One of the important factors that determine if a blockchain project makes a worthwhile investment is its token economy. When a project is set to hold a token sale, its white paper should specify how it will create a healthy balance between supply and demand of tokens. One that boosts their price.
Blockchain investment expert Nick Evdokimov recently talked about a key factor in how a token economy can actually produce these gains for a project’s investors. He makes it clear that having a business model that is truly token-based is essential to the creation of natural demand. There should be a real need for the project’s tokens embedded in its operations. More so, a successful token-based business model can also determine how much the project can foster this balance between supply and demand.
To asses this, Nick advises investors to look at the project’s policy in regards to reducing the number of tokens in circulation. The reason why this plays a role is that circulation reduction introduces scarcity. The less tokens are available on the market, the more value one token has. Therefore, when natural demand for a token grows, the token’s price will increase even more if supply is reduced.
There are two main tools to reduce the number of tokens in circulation. These are called token burn and token holding. Blockchain projects can employ both to varying degrees to ensure that their investors accrue long-term value on the tokens they hold.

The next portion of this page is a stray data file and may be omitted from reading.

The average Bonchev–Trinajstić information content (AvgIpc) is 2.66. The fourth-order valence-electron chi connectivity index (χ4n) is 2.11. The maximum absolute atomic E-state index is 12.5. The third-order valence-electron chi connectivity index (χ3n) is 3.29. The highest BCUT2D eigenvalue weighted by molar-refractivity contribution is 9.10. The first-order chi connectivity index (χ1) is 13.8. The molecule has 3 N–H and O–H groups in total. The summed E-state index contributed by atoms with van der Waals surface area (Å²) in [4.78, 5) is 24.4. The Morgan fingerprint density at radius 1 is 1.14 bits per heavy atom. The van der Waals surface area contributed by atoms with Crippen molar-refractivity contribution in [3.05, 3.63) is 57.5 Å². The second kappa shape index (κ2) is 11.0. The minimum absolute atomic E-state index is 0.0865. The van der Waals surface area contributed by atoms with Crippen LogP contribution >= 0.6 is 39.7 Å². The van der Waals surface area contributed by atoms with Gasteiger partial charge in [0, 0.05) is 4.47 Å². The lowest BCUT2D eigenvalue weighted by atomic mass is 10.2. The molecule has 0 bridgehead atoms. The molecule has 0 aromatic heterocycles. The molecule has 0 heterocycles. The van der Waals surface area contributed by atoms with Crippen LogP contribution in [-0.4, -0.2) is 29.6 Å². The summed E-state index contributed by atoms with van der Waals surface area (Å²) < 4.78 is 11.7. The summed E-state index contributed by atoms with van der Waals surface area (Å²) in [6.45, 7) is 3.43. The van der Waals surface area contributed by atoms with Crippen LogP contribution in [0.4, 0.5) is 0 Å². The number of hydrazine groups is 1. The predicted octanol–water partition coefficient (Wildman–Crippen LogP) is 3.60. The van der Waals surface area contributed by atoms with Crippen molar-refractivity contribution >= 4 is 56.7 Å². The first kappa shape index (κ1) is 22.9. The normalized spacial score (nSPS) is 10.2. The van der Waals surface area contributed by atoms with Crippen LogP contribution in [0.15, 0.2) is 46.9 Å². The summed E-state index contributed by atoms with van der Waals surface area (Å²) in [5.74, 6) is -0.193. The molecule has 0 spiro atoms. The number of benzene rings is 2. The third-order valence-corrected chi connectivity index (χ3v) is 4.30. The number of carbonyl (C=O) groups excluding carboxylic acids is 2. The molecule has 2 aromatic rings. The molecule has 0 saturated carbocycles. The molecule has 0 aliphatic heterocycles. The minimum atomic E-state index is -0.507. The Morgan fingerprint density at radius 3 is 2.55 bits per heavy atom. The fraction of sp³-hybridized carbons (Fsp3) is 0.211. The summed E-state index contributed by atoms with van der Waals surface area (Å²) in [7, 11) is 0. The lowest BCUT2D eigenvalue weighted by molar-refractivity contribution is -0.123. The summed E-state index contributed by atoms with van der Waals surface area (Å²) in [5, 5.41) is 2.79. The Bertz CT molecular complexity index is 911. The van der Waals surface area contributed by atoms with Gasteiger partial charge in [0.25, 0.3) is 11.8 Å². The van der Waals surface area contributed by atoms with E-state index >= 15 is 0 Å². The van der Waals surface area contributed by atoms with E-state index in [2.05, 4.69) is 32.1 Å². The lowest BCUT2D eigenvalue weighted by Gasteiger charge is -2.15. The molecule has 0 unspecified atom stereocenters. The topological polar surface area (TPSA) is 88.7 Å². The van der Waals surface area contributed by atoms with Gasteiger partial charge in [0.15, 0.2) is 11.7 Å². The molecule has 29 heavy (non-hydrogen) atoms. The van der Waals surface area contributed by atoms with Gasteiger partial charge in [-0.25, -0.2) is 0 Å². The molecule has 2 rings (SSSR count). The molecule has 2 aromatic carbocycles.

A token burn is simple. It happens when the project buys back a number of its own tokens that are in circulation. Then it destroys them or makes them unspendable. This lowers the total number of tokens that are on the market and makes the remaining tokens more valuable, especially when there is high demand. Token burns can be done as often as necessary.
For example, if a blockchain project offers users a payment service, it could do so by charging a percentage on each transaction in the form of a commission. These earned commissions can then be used for a token burn. By doing so, the project would reduce the supply of tokens and increase how much each remaining token is worth. This does not affect the commission itself since the token will simply be worth more and less tokens will be needed to pay for an equivalent percentage of each transaction.
On the other hand, token holding happens when a project’s own token economy produces a temporary unavailability of tokens. It works when the structure of the service is such that its turnover is held in tokens for extended periods of time. This can be seen in different cases such as token economies that involve staking as well as those that offer escrow services.
A great example of this tool is mentioned by Nick. Blockchain AgTech company Pavo allows farmers to sell futures on their products. These are bought by users of the platform who wish to obtain a farmer’s crops at a discount through early purchase. Since buyers pay in advance, a portion of their payment is given to the farmer while another portion of the payment is destined for escrow until the time of harvest.
These escrows are held in the form of Pavo’s own pavocoins. In this case, while pavocoins are constantly in demand, all of Pavo’s turnover is constantly put on hold for periods of up to four months. This reduces circulation and increases pavocoin’s price. More so, Pavo also destines 100 percent of its revenue to token burns. Every time a farmer’s future is bought, the platform charges a commission that is then used to burn pavocoins, much like in the first example.
Together, the use of these tools to reduce the number of tokens in circulation protect token holders. Any serious project will use them to influence the supply of a token and aid natural demand. Blockchain investors should always evaluate how they fit into each project.
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